- Four members of China’s People’s Liberation Army are charged in the 2017 Equifax hack that exposed the personal information of more than 145 million people, the Justice Department announced Monday.
- The defendants exploited a vulnerability in the Apache Struts Web Framework software used by Equifax’s online dispute portal to acquire login credentials that would let them further navigate the credit bureau’s network, the DOJ said.
- The attackers routed traffic through 34 servers in nearly 20 countries to mask their true location, the DOJ said. They also used encrypted communication channels in Equifax’s network to blend in with normal network activity, and deleted compressed files and wiped log files daily to erase records of their activity, the agency said.
Financial services companies have more to lose in the aftermath of a breach than government agencies, health care providers or retailers, fellow credit bureau Experian reported in September. Indeed, Equifax’s reputation suffered in the wake of the hack. The company’s CEO, head of cybersecurity and chief information officer resigned in the wake of the incident — and the former CIO would be sentenced to four months in prison for insider trading.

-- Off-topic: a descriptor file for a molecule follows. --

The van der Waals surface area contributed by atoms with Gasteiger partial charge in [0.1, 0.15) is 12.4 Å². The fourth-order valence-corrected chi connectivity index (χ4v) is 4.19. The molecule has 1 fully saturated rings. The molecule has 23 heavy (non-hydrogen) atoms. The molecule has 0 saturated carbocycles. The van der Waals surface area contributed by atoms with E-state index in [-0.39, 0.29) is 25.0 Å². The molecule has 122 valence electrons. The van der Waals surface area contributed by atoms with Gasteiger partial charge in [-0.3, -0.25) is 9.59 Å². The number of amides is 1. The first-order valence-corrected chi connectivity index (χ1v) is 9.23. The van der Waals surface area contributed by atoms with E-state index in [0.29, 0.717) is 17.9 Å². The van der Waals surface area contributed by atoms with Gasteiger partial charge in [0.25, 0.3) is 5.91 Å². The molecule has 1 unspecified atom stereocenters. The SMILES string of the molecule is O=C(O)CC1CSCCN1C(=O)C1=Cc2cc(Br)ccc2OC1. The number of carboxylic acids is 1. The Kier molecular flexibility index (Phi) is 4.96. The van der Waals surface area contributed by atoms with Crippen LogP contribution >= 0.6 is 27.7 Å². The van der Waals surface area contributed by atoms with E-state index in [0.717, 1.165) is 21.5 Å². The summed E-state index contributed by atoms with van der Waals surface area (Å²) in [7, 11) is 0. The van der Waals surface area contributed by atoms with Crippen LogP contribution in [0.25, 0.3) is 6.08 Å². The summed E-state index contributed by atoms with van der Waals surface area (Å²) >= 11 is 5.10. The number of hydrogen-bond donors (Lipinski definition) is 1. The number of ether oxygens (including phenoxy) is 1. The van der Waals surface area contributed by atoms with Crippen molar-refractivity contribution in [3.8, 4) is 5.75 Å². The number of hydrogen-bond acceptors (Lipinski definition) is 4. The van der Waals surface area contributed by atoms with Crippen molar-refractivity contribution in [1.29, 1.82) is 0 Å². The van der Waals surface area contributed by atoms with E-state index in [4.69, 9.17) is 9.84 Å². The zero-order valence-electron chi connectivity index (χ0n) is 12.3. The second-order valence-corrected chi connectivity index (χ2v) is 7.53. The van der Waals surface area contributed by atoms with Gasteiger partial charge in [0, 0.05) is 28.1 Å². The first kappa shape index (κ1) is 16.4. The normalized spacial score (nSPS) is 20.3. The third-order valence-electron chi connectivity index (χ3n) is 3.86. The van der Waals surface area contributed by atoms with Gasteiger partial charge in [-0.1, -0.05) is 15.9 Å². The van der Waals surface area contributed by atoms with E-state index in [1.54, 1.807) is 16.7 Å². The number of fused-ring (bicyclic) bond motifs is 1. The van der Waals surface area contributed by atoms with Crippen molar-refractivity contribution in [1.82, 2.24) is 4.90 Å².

Equifax announced a settlement worth $400 million last year, which would have given $125 to anyone affected by the breach. But settlement funds were later capped at $31 million, and the Federal Trade Commission urged consumers to opt for credit monitoring instead of cash because Equifax would likely have run out of money covering the payments.
The attackers spent several weeks running approximately 9,000 queries on Equifax’s system, obtaining names, birth dates and Social Security numbers, the DOJ said. Deputy FBI Director David Bowditch said the information stolen in the breach has never been used by those who stole it, CNBC reported last year.
Attorney General William Barr called the hack a "deliberate and sweeping intrusion into the private information of the American people."
"We remind the Chinese government that we have the capability to remove the Internet’s cloak of anonymity and find the hackers that nation repeatedly deploys against us," Barr said. "Unfortunately, the Equifax hack fits a disturbing and unacceptable pattern of state-sponsored computer intrusions and thefts by China and its citizens that have targeted personally identifiable information, trade secrets, and other confidential information."
Wu Zhiyong, Wang Qian, Xu Ke and Liu Lei are charged with three counts of conspiracy to commit computer fraud, conspiracy to commit economic espionage and conspiracy to commit wire fraud, the DOJ said. The defendants are also charged with two counts of unauthorized access and intentional damage to a protected computer, one count of economic espionage and three counts of wire fraud.